We still cannot be sure that the GAO has released all the tapes; nor can we be sure anymore that only 15 colleges were visited by undercover agents. We have been told that there were 80 hours of interview tapes; yet only 30 hours have been released. We have been told there have been “redactions” to protect privacy rights. 50 hours worth of redactions?
Second, the DOE appears ready to plough ahead with the GE regulation and send them to Office of Management and Budget (OMB) early next year. This is despite opposition from a substantial number of Members of Congress, including members of the House Congressional Black Caucus and leaders of minority communities, receiving over 90,000 public comments, the most in Department history, and strong statements of opposition during their public hearings.
I hope by now Secretary Duncan — and President Obama — recognize the danger of this course. They would be much better off to put the amber light on the issuance of the gainful employment regulation and let Congress address the issues of abuses and student debt at all colleges on a national basis, as Harry Alford, president and CEO of the National Black Chamber of Commerce, has repeatedly urged. If they insist on pushing the GE regulations into law before the next Congress, they risk legal challenge, congressional override, and worst of all, seriously risking congressional support for their K-12 reform programs that the Secretary has promised would be his highest priority when he came to Washington.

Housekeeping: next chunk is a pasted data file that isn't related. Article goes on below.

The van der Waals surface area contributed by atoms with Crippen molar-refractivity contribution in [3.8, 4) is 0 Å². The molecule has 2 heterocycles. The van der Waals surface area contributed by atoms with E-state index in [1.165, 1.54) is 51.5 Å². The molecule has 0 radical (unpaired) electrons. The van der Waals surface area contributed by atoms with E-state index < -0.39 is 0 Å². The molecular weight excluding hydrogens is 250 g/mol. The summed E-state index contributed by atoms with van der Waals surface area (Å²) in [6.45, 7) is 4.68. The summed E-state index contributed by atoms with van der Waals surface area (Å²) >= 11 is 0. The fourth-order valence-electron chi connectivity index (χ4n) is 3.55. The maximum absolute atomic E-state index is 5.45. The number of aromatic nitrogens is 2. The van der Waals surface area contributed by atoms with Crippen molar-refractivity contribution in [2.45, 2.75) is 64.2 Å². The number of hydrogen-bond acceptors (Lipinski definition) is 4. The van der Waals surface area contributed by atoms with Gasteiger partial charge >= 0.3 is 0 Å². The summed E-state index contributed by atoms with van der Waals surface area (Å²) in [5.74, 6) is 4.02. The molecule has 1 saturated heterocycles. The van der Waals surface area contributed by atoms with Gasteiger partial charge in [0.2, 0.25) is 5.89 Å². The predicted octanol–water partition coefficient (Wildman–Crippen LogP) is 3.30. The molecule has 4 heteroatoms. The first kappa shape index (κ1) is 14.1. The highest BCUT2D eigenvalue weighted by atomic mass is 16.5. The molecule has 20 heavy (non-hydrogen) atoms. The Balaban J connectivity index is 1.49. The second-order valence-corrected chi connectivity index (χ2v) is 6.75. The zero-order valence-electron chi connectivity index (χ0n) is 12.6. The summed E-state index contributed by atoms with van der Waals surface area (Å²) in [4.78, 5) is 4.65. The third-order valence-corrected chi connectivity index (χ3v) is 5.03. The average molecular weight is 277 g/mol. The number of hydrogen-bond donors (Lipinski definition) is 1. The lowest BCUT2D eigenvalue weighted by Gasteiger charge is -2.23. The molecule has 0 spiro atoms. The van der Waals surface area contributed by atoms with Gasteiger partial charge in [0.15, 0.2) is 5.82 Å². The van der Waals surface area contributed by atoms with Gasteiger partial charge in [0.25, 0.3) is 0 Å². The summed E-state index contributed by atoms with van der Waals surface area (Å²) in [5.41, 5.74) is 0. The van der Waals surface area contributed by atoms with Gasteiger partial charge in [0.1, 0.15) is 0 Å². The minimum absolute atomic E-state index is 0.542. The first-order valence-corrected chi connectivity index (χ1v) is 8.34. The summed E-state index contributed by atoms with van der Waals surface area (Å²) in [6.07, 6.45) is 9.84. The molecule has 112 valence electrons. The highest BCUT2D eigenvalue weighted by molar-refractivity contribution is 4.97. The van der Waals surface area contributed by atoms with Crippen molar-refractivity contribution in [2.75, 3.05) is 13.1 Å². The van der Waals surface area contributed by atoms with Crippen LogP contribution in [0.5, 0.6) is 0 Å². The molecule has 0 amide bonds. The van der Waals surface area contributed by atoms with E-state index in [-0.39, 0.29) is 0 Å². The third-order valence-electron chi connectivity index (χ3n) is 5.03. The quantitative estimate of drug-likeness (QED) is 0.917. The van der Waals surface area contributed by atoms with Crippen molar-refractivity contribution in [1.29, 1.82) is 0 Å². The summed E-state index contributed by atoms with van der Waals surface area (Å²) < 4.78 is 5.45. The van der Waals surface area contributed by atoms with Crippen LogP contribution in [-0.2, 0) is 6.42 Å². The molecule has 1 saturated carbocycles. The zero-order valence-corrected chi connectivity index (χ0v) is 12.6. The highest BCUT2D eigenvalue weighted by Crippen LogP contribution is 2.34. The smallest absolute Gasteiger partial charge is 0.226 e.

Moreover, the last thing President Obama needs is to face hundreds of thousands of minority and lower-income students losing their federal loans and tens of thousands of lost jobs in the career college industry in the presidential campaign year of 2012, when the gainful employment regulations are due to be implemented.
Davis, a Washington lawyer and former special counsel to President Obama from 1996-98, served as a member of President George W. Bush’s Privacy and Civil Liberties Oversight Board in 2006-07. He is the author of Scandal: How ‘Gotcha’ Politics is Destroying America (Palgrave Macmillan, 2006).